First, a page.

The world today often seems confusing, making it difficult to separate what’s genuine from what isn’t. Knowing what’s real, what’s authentic, can be hard to discover at times. Even labels are often misleading, more advertising than information. There are, however, some ways to discern the genuine from the imitation, especially when it comes to handcrafted Native American jewelry. Thanks to the Indian Arts and Crafts Act of 1990, labels on Native jewelry today are far more likely to contain the reality of how a piece was made and who made it. That is, if the buyer is informed.
In response to the problem of lower quality work with cheap materials being sold at higher prices and labeled as “Native made”, this law was enacted to protect both buyers and artists from scams. This act carries some stiff penalties for those who label jewelry as Native if it didn’t come from an artist belonging to a federally recognized tribe or pueblo.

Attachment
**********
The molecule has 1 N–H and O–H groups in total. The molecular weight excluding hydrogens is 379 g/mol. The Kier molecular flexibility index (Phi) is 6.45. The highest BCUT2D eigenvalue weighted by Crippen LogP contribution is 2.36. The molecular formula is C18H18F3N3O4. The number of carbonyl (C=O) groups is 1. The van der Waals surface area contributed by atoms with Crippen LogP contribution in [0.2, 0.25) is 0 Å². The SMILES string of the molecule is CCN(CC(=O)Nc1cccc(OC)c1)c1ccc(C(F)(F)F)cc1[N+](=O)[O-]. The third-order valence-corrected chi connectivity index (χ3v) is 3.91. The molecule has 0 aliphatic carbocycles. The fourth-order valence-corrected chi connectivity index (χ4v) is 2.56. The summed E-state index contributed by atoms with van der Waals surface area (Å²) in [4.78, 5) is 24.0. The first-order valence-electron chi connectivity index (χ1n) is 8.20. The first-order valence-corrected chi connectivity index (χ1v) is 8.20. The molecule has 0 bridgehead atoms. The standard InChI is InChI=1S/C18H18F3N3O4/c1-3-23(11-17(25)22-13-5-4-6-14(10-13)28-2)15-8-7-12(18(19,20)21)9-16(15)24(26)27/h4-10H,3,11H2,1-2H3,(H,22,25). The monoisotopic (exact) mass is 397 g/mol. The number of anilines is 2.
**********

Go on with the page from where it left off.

Recognized tribes are defined as “any Indian tribe, band, nation, Alaska Native village, or any organized group or community which is recognized as eligible for the special programs and services provided by the United States to Indians because of their status as Indians; or any Indian group that has been formally recognized as an Indian tribe by a State legislature or by a State commission or similar organization legislatively vested with State tribal recognition authority.”
Work created by anyone not affiliated with a tribe which fits the definition in the law cannot be labeled as “Native American” or by the name of an individual tribe. For example, any piece labeled “Navajo made” must have indeed been made by a member of the Navajo Nation.
Before you purchase a piece, particularly from a fair, juried competition or powwow, it’s a good idea to find out the event’s requirements for authenticity. These should be available on their website. You can ask stores or galleries for a certificate of authenticity, or the name and affiliation of the artist. Buyers who want to own a handcrafted piece are doing themselves, and the artist a favor by ensuring that the label “authentic” actually means that.